Sen. Vicki Walker of Eugene used to pride herself as an outspoken watchdog of government largesse and ethical standards.

It was Walker who played a big part in blowing the whistle on former Gov. Neil Goldschmidt. And it was Walker who took a stand against golden parachutes for administrators.

The list goes on. The feisty legislator also had no problem chastising her colleagues when she thought they were wasting taxpayer money with frivolities. That, of course, was before Walker discovered a parachute of her own.

The now former senator, like a number of other legislators, has chosen to leave office in favor of state employment. Since there are no rules barring legislators from using their influence and their position to secure a lucrative state position, it becomes an ideal avenue for enhancing their PERS benefits.

While legislators enjoy access to the same factor in the pension system available to firefighters and law enforcement personnel, the $21,000 or so a year they receive limits their potential benefits. That, of course, assumes they will retire from the Legislature.

Since the state pension system bases benefits on length of service times the highest levels of pay, there are great rewards for finding a higher salary. A legislator who serves say 10 or 15 years in the House or Senate and then takes a much higher paying job in administration, suddenly becomes the beneficiary of a dramatically improved pension.

That's what Walker has done by becoming chairwoman of the Oregon Board of Parole and Post-Prison Supervision at $97,020 a year. Never mind she has limited experience in the field or she was not among the three individuals named finalists for the position. All she needed was an appointment by Gov. Ted Kulongoski.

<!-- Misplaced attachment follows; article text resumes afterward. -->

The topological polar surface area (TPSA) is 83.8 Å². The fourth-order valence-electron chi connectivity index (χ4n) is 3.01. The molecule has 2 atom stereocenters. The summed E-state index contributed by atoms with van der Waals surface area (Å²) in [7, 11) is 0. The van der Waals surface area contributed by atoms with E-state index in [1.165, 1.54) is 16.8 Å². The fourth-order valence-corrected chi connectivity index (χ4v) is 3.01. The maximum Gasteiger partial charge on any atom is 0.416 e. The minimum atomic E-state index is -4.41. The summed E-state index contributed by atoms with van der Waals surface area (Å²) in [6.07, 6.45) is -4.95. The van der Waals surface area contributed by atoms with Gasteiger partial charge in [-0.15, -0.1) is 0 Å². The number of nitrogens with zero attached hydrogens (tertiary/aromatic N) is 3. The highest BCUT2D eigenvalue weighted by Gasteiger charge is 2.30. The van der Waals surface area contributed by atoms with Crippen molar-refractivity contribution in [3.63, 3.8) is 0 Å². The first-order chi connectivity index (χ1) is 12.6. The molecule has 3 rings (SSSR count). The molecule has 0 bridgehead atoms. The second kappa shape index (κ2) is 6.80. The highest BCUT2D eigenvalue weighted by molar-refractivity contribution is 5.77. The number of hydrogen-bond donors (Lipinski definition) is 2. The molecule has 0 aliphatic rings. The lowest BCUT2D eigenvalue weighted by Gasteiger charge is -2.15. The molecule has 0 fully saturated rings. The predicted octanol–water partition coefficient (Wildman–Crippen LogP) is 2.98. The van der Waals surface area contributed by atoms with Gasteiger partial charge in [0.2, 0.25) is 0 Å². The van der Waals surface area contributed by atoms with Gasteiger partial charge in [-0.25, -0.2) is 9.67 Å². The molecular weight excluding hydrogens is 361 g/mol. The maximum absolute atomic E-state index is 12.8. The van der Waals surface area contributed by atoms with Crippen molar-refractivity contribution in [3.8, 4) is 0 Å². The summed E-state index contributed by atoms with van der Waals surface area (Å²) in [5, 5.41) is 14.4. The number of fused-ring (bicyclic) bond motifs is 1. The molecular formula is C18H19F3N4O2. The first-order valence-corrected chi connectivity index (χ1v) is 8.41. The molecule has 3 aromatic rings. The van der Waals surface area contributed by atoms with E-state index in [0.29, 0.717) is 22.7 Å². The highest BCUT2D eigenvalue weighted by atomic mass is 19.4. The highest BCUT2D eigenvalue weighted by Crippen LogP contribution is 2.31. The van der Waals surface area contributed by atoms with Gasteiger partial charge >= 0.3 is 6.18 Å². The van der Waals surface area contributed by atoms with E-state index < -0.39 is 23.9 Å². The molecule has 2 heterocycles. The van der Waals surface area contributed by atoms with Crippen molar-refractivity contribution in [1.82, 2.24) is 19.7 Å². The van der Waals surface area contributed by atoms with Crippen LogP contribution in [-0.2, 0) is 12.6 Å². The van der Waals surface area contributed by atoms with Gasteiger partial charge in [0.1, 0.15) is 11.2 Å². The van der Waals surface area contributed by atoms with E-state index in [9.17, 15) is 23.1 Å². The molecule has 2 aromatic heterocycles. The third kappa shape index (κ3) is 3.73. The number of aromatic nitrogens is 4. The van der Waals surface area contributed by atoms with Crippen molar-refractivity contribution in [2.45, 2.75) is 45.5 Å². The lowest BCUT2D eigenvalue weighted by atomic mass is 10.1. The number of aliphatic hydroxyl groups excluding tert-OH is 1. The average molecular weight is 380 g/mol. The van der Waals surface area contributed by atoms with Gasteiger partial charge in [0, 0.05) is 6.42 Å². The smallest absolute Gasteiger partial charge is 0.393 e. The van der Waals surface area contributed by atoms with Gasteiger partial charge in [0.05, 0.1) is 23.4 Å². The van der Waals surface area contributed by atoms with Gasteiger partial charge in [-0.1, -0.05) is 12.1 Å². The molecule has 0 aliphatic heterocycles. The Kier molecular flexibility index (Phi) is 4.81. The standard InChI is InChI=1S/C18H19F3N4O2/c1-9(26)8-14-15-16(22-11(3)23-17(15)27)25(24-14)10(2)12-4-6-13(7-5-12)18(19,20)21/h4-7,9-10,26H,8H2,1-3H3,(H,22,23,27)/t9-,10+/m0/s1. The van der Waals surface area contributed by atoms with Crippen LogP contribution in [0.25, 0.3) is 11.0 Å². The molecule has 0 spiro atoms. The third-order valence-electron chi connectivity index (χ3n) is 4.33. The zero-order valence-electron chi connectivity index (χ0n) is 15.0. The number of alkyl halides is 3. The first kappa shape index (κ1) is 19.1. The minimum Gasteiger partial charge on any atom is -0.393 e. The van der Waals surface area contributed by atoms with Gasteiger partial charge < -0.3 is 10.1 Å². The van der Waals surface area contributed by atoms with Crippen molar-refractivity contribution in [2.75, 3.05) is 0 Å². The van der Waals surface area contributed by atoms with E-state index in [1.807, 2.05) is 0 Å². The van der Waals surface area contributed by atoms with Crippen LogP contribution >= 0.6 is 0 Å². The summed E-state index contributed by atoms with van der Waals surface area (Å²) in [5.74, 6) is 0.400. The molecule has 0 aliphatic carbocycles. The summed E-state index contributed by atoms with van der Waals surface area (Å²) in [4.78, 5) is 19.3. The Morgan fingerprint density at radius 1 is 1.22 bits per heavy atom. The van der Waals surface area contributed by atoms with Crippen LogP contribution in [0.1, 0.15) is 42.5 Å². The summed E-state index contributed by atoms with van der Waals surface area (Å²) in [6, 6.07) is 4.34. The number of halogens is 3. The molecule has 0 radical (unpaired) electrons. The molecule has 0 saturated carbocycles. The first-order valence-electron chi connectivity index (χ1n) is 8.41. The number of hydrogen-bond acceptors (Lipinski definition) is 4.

Now, 73-year old Sen. Margaret Carter of Portland has announced her resignation to take over as deputy director for Human Services Programs at $121,872 a year. During the last session, Carter controlled the budget for that department. Director Bruce Goldberg did not conduct an outside search for his new deputy.

Also recently, Larry Galizio, a representative from Tigard - and, like Walker and Carter, a Democrat - stepped down to take a job helping coordinate university and community college programs. As in the case of Walker, the governor either made the appointment or helped it happen.

Bruce Hanna, House Republican leader, and a representative from Roseburg, believes legislators should be bound by the same rules in the public sector that bind them in the private sector. By that he is referring to the fact legislators must wait until the end of the following session to become lobbyists.

Said Hanna, "Oregonians should feel confident that legislators are not using their positions to obtain higher-paying jobs in the executive branch."

In response, Walker dismissed the idea as Republicans playing politics.

Perhaps she has a point because in 2004, the governor appointed three Republican lawmakers to major executive positions and the issue was never raised.

The validity of her point, however, has only to do with the possibility of sour grapes - not the ethical considerations surrounding the practice of appointing legislators to key state positions.

The citizens of Oregon need to be assured that hiring practices are based upon accepted principles of personnel administration without the slightest taint of favoritism.

It's extremely difficult to suggest there is no correlation between how a budget shakes out in June and the possibility of being appointed to a plum job a month or two later.

Legislators should have the right to be considered for jobs in either the public or private sector, but their service or their influence doesn't warrant granting them privileges not available to all Oregonians.

Hanna's proposal would help level the playing field.

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